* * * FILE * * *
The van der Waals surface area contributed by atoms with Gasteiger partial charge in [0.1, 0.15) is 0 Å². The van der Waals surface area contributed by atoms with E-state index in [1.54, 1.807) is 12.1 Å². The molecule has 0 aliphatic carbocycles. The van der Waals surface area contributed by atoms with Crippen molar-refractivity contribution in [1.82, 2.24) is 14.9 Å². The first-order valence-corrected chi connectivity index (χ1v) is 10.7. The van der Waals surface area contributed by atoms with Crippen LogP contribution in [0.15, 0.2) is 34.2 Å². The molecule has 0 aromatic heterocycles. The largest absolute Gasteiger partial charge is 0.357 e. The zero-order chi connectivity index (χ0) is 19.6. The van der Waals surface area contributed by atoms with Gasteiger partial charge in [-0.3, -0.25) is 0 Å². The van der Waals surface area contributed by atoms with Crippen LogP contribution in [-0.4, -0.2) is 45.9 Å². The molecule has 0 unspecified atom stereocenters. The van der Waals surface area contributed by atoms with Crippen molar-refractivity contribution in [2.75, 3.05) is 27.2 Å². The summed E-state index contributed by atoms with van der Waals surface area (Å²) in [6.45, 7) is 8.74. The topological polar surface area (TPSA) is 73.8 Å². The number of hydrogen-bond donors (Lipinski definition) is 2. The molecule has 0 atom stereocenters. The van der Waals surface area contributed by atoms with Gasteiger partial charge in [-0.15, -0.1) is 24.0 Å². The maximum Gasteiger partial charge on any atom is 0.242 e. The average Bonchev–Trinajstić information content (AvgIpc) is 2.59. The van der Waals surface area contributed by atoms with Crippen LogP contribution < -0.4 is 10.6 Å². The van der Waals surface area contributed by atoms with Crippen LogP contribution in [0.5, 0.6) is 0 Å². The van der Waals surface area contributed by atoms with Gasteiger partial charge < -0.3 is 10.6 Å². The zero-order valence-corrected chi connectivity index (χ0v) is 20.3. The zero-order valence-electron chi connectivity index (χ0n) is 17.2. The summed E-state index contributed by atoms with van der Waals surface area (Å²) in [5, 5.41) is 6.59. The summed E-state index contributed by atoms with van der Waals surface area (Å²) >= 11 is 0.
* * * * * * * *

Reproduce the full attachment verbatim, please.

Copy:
The van der Waals surface area contributed by atoms with Gasteiger partial charge in [0.1, 0.15) is 0 Å². The van der Waals surface area contributed by atoms with E-state index in [1.54, 1.807) is 12.1 Å². The molecule has 0 aliphatic carbocycles. The van der Waals surface area contributed by atoms with Crippen molar-refractivity contribution in [1.82, 2.24) is 14.9 Å². The first-order valence-corrected chi connectivity index (χ1v) is 10.7. The van der Waals surface area contributed by atoms with Crippen LogP contribution in [0.15, 0.2) is 34.2 Å². The molecule has 0 aromatic heterocycles. The largest absolute Gasteiger partial charge is 0.357 e. The zero-order chi connectivity index (χ0) is 19.6. The van der Waals surface area contributed by atoms with Gasteiger partial charge in [-0.3, -0.25) is 0 Å². The van der Waals surface area contributed by atoms with Crippen LogP contribution in [-0.4, -0.2) is 45.9 Å². The molecule has 0 unspecified atom stereocenters. The van der Waals surface area contributed by atoms with Crippen molar-refractivity contribution in [2.75, 3.05) is 27.2 Å². The summed E-state index contributed by atoms with van der Waals surface area (Å²) in [6.45, 7) is 8.74. The topological polar surface area (TPSA) is 73.8 Å². The number of hydrogen-bond donors (Lipinski definition) is 2. The molecule has 0 atom stereocenters. The van der Waals surface area contributed by atoms with Gasteiger partial charge in [-0.15, -0.1) is 24.0 Å². The maximum Gasteiger partial charge on any atom is 0.242 e. The average Bonchev–Trinajstić information content (AvgIpc) is 2.59. The van der Waals surface area contributed by atoms with Crippen LogP contribution < -0.4 is 10.6 Å². The van der Waals surface area contributed by atoms with Crippen LogP contribution in [0.5, 0.6) is 0 Å². The van der Waals surface area contributed by atoms with Gasteiger partial charge < -0.3 is 10.6 Å². The zero-order valence-corrected chi connectivity index (χ0v) is 20.3. The zero-order valence-electron chi connectivity index (χ0n) is 17.2. The summed E-state index contributed by atoms with van der Waals surface area (Å²) in [5, 5.41) is 6.59. The summed E-state index contributed by atoms with van der Waals surface area (Å²) >= 11 is 0.